Barbuzzo is one of the more popular restaurants in Philadelphia. It’s part of a restaurant group that operates a number of other restaurants in the neighborhood, even a chocolate shop and jewelry store. Barbuzzo serves Mediterranean cuisine with a concentration towards Italian, including pastas, pizzas, housemade charcuterie and a variety of both small and large plates. We stopped in for dinner on a busy Wednesday evening – the small restaurant was packed when we got there and packed when we left.
I’ve been to Michael White’s seafood-focused Italian restaurant once a couple of years ago. I recall having a good meal there; in particular, there were some memorable pastas. The restaurant is known to have some of the best pastas in town, which was one of the primary reasons for returning (another was that it was so close to the hotel on an evening with scattered thunderstorms). The restaurant still holds two Michelin stars and is still one of the busiest fine dining establishments in the city.
Rossoblu opened last month, Steve Samson’s second restaurant after opening Sotto six years ago. Like Sotto, Rossoblu is serving Italian cuisine but the menu and style is a bit different. For example, much was made about Sotto’s pizza oven (imported from Italy brick-by-brick) and the pizzas have been a cornerstone on Sotto’s menu. However, there there are no pizzas here. There are pastas are on the menu though, accompanied by a number of small plate antipasti and large format protein-heavy dishes.
Rivea opened in late 2015 atop the Delano Las Vegas, a re-conceptualization of the former Mix Restaurant and Lounge. Alain Ducasse remains the executive chef, bringing his French and Italian Riviera-inspired restaurant to The Strip. This is the third location of Rivea, after Saint-Tropez and London.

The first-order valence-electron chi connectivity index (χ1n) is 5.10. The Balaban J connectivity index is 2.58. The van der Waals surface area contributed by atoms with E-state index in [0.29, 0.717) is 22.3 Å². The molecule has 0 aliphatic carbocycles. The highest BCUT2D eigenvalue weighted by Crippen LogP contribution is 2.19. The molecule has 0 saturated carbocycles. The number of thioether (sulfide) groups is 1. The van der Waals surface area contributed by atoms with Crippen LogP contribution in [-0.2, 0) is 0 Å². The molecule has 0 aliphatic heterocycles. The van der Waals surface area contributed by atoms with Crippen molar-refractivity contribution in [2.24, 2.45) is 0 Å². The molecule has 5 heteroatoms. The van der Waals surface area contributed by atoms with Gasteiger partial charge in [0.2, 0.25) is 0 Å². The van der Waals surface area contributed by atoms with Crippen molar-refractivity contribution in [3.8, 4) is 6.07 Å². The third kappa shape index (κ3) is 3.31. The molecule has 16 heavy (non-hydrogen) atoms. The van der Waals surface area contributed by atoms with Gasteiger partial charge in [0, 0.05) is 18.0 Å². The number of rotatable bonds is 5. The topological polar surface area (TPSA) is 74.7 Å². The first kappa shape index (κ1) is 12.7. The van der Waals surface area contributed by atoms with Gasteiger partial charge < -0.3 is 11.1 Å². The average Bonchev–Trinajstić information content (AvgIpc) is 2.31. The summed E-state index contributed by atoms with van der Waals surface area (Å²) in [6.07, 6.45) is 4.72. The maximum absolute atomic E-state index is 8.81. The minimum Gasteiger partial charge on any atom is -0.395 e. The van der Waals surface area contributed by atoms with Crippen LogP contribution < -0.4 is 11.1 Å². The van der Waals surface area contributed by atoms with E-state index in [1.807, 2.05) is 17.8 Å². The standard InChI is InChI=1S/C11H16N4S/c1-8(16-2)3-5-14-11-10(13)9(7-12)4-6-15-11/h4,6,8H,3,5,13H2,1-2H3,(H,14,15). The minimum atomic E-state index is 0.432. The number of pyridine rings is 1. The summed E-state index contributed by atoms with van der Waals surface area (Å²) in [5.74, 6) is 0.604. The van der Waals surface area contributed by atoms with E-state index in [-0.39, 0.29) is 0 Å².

It’s been some time since I’ve been to Orsa & Winston. This was my third visit here and it seems like the restaurant hasn’t changed too much. The food is still very much Italian and Japanese-influenced, although the menu does appear to feature vegetables more prominently. This isn’t surprising, reflective of chef Jose Centeno’s latest desire to cook/eat (his latest concept, P.Y.T., is almost vegetarian).
$85 buys six courses here with a couple of optional supplements that change often. Some of the ‘extras’ – an amuse bouche, a pre-dessert, and mignardises kind of makes it feel like a nine courser before supplements. If that’s still not enough, there’s still a 20-course super omakase is still available at the bar with advance reservation.
Cento Pasta Bar is a recurring pop-up restaurant in downtown’s Mignon space. At night, this is a French wine bar serving French small plates and wines, but during the day it’s a pasta bar (Wed-Sat). The menu is very focused; typically there’s a couple of appetizers and about three pastas on offer. The pasta offerings change weekly, though can change even daily depending on what the chef comes up with. Prices are very reasonable – pastas are in the $12-$18 range.
The Ponte marks Scott Conant’s return to the Los Angeles dining scene after Scarpetta’s closure last year. Partnering up with LA restaurateur Stephane Bombet, The Ponte is a different concept from Scarpetta although there are a lot of familiar dishes. The famous spaghetti is here, as well as a take on the Scarpetta truffled mushroom polenta and tuna/yellowtail tartare. Ex-Scarpetta and Georgie chef Freddy Vargas has returned here to lead the kitchen.
I’ve been to Cotogna quite a few times now, the more casual sibling to Michelin three-star restaurant Quince. The restaurant was selected again to introduce some friends to chef Michael Tusk’s Italian cooking. We ordered a variety of things throughout the menu to share – an appetizer, a pizza, two pastas and one large format course.